The Kansas Board of Regents unanimously voted Wednesday to modify qualified admissions standards for public university students by ending a mandate that applicants complete a pre-college curriculum and by turning to high school grade-point average rather than class rank when weighing prospects.
The new system would create distinct admissions paths for people seeking to enroll at the University of Kansas and Kansas State University, but unify the approach at Wichita State University, Fort Hays State University, Emporia State University and Pittsburg State University.
The objective is to embrace reform capable of encouraging a higher level of college attendance by first-generation, minority and rural students.
"One of the stumbling blocks for these high school kids was to get all the courses that they've taken into that application. I think it definitely simplifies things from that perspective," said Dodge City resident Shane Bangerter, who is chairman of the Board of Regents and an appointee of former Republican Gov. Sam Brownback.
"I love the changes," said Jon Rolph, a Wichita board member appointed by Democratic Gov. Laura Kelly.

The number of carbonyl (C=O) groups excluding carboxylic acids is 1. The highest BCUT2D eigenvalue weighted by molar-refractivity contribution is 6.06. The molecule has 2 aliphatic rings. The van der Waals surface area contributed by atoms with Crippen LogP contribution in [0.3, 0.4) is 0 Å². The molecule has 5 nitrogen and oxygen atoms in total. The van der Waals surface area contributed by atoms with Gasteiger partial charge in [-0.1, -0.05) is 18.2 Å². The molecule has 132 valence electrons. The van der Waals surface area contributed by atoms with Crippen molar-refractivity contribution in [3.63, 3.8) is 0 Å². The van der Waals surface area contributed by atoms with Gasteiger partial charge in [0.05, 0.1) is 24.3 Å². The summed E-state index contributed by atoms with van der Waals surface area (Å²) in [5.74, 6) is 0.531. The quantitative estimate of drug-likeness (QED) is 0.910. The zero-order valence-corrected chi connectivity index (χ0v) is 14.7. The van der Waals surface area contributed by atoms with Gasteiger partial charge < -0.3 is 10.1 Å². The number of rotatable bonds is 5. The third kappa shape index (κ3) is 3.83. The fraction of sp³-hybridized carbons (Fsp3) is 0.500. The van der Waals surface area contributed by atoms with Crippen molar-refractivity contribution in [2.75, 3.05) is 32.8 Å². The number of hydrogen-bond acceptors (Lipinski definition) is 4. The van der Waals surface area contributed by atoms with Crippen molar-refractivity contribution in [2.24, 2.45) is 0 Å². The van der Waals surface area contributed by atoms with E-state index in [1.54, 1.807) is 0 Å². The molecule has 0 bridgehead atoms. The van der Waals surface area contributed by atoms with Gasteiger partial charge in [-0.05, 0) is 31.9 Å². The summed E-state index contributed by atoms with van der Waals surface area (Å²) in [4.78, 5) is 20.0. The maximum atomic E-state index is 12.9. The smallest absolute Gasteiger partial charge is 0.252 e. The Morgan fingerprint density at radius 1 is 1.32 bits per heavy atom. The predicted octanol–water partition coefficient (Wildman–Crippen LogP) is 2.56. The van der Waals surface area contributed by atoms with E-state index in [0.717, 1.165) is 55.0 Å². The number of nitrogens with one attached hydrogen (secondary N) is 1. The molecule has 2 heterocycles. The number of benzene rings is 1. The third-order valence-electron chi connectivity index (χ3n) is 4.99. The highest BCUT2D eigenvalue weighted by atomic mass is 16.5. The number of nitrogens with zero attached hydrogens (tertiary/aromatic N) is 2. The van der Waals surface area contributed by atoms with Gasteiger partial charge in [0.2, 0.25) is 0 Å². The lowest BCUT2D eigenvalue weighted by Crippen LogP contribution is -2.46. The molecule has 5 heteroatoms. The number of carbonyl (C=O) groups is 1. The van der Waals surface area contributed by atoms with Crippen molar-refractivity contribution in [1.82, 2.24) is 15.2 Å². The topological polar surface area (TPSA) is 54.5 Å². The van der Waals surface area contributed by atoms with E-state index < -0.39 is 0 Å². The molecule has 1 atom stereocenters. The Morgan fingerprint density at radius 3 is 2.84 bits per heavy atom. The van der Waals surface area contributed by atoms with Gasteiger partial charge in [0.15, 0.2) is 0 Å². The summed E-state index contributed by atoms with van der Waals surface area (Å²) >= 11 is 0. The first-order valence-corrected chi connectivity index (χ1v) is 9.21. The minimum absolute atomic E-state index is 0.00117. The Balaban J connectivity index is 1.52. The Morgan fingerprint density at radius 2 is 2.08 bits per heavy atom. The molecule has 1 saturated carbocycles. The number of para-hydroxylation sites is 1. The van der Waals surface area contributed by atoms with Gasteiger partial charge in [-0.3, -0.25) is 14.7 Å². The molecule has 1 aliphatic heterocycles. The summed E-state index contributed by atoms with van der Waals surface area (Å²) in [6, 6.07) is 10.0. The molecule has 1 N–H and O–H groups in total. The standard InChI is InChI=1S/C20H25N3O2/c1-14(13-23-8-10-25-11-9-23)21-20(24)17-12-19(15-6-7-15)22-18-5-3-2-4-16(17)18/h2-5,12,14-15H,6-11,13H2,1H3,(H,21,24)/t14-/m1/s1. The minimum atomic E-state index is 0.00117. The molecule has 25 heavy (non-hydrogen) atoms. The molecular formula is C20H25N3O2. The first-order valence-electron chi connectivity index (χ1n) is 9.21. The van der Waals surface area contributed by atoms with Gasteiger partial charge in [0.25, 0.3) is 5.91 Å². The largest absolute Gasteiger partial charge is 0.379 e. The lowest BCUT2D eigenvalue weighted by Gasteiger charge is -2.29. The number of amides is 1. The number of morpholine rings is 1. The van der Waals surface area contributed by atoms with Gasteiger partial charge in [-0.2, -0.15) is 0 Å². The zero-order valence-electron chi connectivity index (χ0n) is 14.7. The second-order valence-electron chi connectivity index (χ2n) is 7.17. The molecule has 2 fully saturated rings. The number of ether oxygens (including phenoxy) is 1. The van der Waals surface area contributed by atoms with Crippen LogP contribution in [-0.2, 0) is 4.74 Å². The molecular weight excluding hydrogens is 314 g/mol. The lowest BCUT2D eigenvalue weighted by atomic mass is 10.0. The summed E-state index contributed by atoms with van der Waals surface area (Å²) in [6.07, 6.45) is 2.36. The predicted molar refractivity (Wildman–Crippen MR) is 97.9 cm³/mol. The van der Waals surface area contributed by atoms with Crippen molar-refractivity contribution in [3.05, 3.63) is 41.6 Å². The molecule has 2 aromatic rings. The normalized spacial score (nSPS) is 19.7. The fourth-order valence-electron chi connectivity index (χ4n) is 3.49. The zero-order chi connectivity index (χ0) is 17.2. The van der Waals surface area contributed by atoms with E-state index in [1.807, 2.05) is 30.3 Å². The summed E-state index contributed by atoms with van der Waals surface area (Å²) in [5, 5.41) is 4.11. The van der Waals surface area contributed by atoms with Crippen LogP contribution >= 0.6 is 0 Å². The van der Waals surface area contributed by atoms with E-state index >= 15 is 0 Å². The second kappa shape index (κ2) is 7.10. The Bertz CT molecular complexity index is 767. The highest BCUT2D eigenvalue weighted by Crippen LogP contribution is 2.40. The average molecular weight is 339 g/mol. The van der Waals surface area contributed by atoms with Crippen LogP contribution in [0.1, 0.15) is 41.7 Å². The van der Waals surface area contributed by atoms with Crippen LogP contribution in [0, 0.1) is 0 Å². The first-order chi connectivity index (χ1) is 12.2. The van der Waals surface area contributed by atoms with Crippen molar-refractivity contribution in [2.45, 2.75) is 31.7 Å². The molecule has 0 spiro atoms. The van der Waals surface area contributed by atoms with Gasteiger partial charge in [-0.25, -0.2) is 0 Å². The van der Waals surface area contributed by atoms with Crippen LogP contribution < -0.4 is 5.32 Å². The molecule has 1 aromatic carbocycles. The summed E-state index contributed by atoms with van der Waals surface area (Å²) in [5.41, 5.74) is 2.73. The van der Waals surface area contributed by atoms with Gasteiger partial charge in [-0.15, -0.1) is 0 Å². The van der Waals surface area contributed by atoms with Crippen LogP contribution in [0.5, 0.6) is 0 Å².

The overhaul has been two years in the making and reflected a desire among members of the higher education governance panel to simplify the application process for students and parents as well as drop the administratively cumbersome reality of manually calculating whether applicants achieved the minimum 2.0 GPA on a set of high school English, math and science courses.
From now on, that list of classes will be recommended by the Board of Regents instead of a requirement embedded in admissions limitations initially imposed nearly 20 years ago.
"We will still be promoting that pathway," said Blake Flanders, president and CEO of the Board of Regents. "It's just been almost impossible to monitor every course that a student takes because it is a process you can't automate."
It is possible the Kansas State Board of Education could pick up the course-list thread and put muscle behind a campaign to convince students to continue taking rigorous high school courses. The topic could arise Thursday during a joint meeting of the K-12 and university boards in Topeka.
All applicants to the six universities — the standards don't apply to Washburn University in Topeka — would still be expected to attain a 2.0 GPA on college-level classes, and the ACT would remain a featured component of the application process.
Under the new arrangement, a student applying to Emporia State, Fort Hays State, Pittsburg State or Wichita State could gain admission by scoring at least 21 on the ACT or achieve a minimum 2.25 GPA in high school. At K-State, the same 21 score on the ACT would be applied, but the GPA benchmark would be 3.25. Applicants to KU would be expected to advance in the process with a 21 ACT score and 3.25 GPA or a 24 ACT score and 3.0 GPA.